Preparing for College as a High School Junior
Many high school students wonder when they should start preparing for college. Between the workload of high school, demanding extracurricular activities, and plans with family and friends, preparing for college can feel like a distant need reserved exclusively for seniors. However, that’s not the case!

By starting to prepare during your junior year, you can stay ahead of the major deadlines and start hearing back from colleges sooner. Here are a few ways you can get ahead during your junior year.

Make a List of Prospective Colleges

Everyone has different criteria for selecting a college to attend. During your junior year, it’s important to start making a list of schools you’re interested in so you can begin understanding their admissions requirements and on-campus experiences.

Montgomery advised students to diversify their application submissions. “The most important advice I could give a high school junior is to find at least one ‘safety’ school, one ‘target’ school, and a ‘reach’ school to add to your college list,” she said.

A safety school is considered one that you know you will definitely get into, based on its entrance requirements, your GPA, and your test scores. A target school is one that you will most likely get into and are excited about attending. And, finally, a reach school is one that may be more competitive—so you may have a harder time securing that acceptance letter—but you think it would be a great opportunity to attend.

Consider Taking the SAT and ACT

Azusa Pacific does not require the SAT or ACT, but there might be a few universities on your list that do maintain this requirement. The SAT and ACT are often dreaded subjects within high school halls, but they’re an important part of the college preparation process. Since achieving a strong score is a common admissions requirement, taking these exams can give you valuable insight into where you stand. Starting early also gives you more time to recognize where you could improve, so you can retake the tests and achieve your best possible score.

Kayla Montgomery, an assistant director in the Office of Undergraduate Admissions at Azusa Pacific University, noted that the earlier students take these exams, the more time they have to get their applications in order. “I would highly recommend taking an SAT and an ACT during your junior year,” she said. “The sooner you can get the first one of these under your belt, the better. Students who take the test again almost always do better the second time.”

Not only does more time allow you more opportunities to study, improve, and take the standardized tests without stress, many schools could start contacting you based on your scores. This can create a helpful dialog as you inch closer toward your senior year and continue moving through the admissions process.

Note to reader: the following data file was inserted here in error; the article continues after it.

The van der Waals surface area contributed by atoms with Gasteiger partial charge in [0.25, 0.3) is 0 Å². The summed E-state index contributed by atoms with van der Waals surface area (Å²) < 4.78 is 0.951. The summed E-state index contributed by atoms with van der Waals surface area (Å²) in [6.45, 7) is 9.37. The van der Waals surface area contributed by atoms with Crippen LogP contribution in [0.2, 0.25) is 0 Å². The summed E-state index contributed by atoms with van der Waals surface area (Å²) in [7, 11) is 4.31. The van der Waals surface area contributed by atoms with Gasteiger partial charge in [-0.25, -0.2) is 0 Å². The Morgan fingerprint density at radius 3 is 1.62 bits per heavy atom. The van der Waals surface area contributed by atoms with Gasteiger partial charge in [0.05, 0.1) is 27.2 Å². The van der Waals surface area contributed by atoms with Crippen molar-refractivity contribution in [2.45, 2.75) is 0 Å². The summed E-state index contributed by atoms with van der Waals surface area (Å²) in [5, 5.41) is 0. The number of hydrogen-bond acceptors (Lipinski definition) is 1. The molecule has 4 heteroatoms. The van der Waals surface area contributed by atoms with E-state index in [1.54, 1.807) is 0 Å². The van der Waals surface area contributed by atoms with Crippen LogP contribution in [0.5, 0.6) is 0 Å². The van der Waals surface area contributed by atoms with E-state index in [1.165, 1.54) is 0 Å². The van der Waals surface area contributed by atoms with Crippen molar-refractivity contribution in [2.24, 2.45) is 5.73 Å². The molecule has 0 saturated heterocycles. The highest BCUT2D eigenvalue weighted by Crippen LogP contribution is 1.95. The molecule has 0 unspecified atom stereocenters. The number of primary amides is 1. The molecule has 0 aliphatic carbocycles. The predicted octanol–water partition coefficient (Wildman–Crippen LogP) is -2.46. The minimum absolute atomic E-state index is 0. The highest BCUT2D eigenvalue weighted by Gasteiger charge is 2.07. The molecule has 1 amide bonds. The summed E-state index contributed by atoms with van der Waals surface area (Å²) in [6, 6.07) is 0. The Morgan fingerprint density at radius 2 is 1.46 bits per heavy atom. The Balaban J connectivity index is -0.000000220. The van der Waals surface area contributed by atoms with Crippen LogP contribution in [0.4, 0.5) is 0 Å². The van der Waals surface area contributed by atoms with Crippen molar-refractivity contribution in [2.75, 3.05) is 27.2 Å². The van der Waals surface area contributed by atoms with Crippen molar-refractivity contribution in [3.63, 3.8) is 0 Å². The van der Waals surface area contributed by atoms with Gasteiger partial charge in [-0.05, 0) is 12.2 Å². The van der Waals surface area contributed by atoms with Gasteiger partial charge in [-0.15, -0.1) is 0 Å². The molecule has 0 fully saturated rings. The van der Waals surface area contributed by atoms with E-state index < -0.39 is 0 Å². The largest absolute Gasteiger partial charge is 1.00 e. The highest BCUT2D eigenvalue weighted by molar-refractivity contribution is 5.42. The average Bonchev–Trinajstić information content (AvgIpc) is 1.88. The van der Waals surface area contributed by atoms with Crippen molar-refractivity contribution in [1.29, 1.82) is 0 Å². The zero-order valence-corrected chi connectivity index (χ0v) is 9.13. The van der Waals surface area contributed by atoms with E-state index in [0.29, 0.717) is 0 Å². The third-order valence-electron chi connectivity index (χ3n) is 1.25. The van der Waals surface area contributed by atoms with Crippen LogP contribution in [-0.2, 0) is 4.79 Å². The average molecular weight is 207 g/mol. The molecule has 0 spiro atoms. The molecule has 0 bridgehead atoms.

Start Exploring Financial Aid

Financial aid is another subject that can sound intimidating and often gets put off until later in the admissions process. But, as Montgomery noted, it’s never too early to apply for scholarships. “The sooner you get started, the more likely you are to have an arsenal of scholarship resources with you when it comes time to making your college decision,” she said.

Scholarship search engines like can help you find available scholarships. Many scholarships have their own admissions processes, which is another reason why it’s helpful to get a head start on figuring out the ones you’re eligible for and would like to apply for.

Montgomery recommended taking the time to write a short essay about yourself that you can then tailor to each scholarship application. “This will really help with the volume of scholarships out there,” she noted. “We have seen students who have treated applying to scholarships like a part-time job, and paid for their whole first year with their winnings! If you stay dedicated and focused, you can do it too.”

Plan Campus Visits

Narrowing down your list of colleges can be a bit challenging. Exploring different schools will help you decide which one might be the best fit for you.

Montgomery strongly encouraged students to schedule campus tours. “I am a huge advocate of visiting colleges that you are interested in and participating in an overnight event,” Montgomery stressed. “This is the best way to really visualize if you can call that campus home in the near future.”

Interested in learning more about how to prepare for the college admissions process? Check out Azusa Pacific University’s admissions webpage for more information.